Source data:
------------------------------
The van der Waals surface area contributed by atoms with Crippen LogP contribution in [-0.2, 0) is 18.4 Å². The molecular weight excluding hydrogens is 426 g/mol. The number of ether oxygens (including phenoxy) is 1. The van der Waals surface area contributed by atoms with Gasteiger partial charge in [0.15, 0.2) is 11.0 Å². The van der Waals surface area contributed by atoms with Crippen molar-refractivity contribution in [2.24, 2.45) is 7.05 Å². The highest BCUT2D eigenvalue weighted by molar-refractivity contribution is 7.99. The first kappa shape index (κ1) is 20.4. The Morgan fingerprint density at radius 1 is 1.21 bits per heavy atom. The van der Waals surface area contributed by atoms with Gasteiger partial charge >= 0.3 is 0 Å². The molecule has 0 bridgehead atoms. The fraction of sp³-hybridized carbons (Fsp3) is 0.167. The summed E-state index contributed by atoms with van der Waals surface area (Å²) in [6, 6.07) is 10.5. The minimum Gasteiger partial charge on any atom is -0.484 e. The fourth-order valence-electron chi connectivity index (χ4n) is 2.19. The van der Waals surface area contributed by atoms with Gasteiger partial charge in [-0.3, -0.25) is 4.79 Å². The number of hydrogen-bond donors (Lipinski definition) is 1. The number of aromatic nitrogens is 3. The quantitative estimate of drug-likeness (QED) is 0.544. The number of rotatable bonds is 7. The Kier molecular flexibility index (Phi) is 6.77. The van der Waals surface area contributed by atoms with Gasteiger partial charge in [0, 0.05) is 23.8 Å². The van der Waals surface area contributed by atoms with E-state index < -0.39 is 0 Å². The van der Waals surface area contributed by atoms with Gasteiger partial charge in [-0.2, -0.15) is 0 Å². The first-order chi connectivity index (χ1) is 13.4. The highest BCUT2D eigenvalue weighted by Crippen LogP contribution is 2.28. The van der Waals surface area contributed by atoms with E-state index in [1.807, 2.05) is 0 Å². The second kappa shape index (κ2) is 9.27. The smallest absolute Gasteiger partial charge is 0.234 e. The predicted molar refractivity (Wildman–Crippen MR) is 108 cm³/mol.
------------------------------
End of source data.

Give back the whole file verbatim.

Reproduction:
The van der Waals surface area contributed by atoms with Crippen LogP contribution in [-0.2, 0) is 18.4 Å². The molecular weight excluding hydrogens is 426 g/mol. The number of ether oxygens (including phenoxy) is 1. The van der Waals surface area contributed by atoms with Gasteiger partial charge in [0.15, 0.2) is 11.0 Å². The van der Waals surface area contributed by atoms with Crippen molar-refractivity contribution in [2.24, 2.45) is 7.05 Å². The highest BCUT2D eigenvalue weighted by molar-refractivity contribution is 7.99. The first kappa shape index (κ1) is 20.4. The Morgan fingerprint density at radius 1 is 1.21 bits per heavy atom. The van der Waals surface area contributed by atoms with Gasteiger partial charge >= 0.3 is 0 Å². The molecule has 0 bridgehead atoms. The fraction of sp³-hybridized carbons (Fsp3) is 0.167. The summed E-state index contributed by atoms with van der Waals surface area (Å²) in [6, 6.07) is 10.5. The minimum Gasteiger partial charge on any atom is -0.484 e. The fourth-order valence-electron chi connectivity index (χ4n) is 2.19. The van der Waals surface area contributed by atoms with Gasteiger partial charge in [-0.3, -0.25) is 4.79 Å². The number of hydrogen-bond donors (Lipinski definition) is 1. The number of aromatic nitrogens is 3. The quantitative estimate of drug-likeness (QED) is 0.544. The number of rotatable bonds is 7. The Kier molecular flexibility index (Phi) is 6.77. The van der Waals surface area contributed by atoms with Gasteiger partial charge in [0, 0.05) is 23.8 Å². The van der Waals surface area contributed by atoms with E-state index < -0.39 is 0 Å². The van der Waals surface area contributed by atoms with Gasteiger partial charge in [-0.2, -0.15) is 0 Å². The first-order chi connectivity index (χ1) is 13.4. The highest BCUT2D eigenvalue weighted by Crippen LogP contribution is 2.28. The van der Waals surface area contributed by atoms with E-state index in [1.807, 2.05) is 0 Å². The second kappa shape index (κ2) is 9.27. The smallest absolute Gasteiger partial charge is 0.234 e. The predicted molar refractivity (Wildman–Crippen MR) is 108 cm³/mol.